And this isn’t all just perception: I am quite the opposite of educated in areas around wine.  But I tell you something: when I’m drinking a glass of reasonably good stuff, there is nothing quite like it.  It seems to do different things to different parts of my tongue.   It’s like there’s so much going on, even though it’s just one thing (and a liquid at  that) it’s like a medley: a bite of good salad, or a forkfull of stir fry.  It takes the edge off my day.

Having said all that, I do wish to clarify a few things: Lots of evil has resulted from alchohol.  Drunkness is not a good thing.  I am not advocating that anybody get drunk, nor am I suggesting that everybody should drink wine.  These warnings aside, what I’m really trying to say is that wine is the opposite of water.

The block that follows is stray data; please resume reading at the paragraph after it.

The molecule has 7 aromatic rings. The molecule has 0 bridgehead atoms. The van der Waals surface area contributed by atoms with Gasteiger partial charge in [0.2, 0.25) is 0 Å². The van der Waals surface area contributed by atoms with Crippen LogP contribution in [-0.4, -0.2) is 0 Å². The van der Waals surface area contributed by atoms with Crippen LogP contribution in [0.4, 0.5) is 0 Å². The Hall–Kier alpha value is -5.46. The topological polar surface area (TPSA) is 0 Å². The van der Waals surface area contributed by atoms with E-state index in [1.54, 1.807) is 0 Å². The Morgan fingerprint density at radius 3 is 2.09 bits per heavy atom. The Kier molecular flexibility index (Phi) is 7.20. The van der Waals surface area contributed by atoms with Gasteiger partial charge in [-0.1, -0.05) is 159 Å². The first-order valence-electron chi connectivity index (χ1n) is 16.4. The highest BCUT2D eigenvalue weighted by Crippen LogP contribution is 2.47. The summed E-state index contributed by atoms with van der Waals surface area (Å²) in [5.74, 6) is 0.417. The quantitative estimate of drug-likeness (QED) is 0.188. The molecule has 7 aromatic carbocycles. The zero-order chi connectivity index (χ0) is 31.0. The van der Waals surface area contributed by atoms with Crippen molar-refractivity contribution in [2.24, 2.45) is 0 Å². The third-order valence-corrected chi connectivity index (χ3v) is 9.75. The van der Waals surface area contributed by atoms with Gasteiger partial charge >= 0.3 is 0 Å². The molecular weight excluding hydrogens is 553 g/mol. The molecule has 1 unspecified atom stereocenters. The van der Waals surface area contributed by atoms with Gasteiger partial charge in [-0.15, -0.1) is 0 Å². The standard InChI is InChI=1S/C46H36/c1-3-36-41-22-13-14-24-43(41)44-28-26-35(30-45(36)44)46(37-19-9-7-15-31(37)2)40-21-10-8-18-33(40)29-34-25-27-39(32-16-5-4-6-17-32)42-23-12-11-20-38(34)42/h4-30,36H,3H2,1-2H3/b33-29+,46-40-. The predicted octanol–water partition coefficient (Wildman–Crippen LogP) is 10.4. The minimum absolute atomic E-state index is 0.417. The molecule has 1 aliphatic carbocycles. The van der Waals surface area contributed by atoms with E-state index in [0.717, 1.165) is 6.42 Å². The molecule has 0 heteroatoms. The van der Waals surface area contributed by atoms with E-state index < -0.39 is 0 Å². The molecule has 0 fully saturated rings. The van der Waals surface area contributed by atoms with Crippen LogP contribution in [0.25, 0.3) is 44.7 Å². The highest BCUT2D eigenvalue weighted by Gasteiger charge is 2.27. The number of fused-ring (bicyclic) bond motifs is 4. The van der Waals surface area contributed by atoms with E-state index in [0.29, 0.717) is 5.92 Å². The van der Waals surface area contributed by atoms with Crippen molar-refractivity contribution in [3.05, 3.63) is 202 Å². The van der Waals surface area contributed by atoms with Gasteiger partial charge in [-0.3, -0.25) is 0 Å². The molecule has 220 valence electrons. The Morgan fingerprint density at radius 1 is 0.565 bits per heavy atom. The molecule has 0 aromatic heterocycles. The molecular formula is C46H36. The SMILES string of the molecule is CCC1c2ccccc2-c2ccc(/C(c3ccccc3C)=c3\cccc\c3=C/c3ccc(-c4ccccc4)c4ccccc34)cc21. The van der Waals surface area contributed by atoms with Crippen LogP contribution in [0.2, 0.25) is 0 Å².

Jesus: Sarcastic? Yes. Coy? Not so much.

There’s some things that are strange and surprising about the following:

3When the wine was gone, Jesus’ mother said to him, “They have no more wine.”

 4“Dear woman, why do you involve me?” Jesus replied, “My time has not yet come.”

 5His mother said to the servants, “Do whatever he tells you.”

 6Nearby stood six stone water jars, the kind used by the Jews for ceremonial washing, each holding from twenty to thirty gallons.[a]

 7Jesus said to the servants, “Fill the jars with water”; so they filled them to the brim.

 8Then he told them, “Now draw some out and take it to the master of the banquet.”

The most noticeable wierdness is the transition between verses 4, 5, and 6.  It’s clear that there must be something going on between the lines of the text.  Because if you just read the words themselves, they don’t really connect.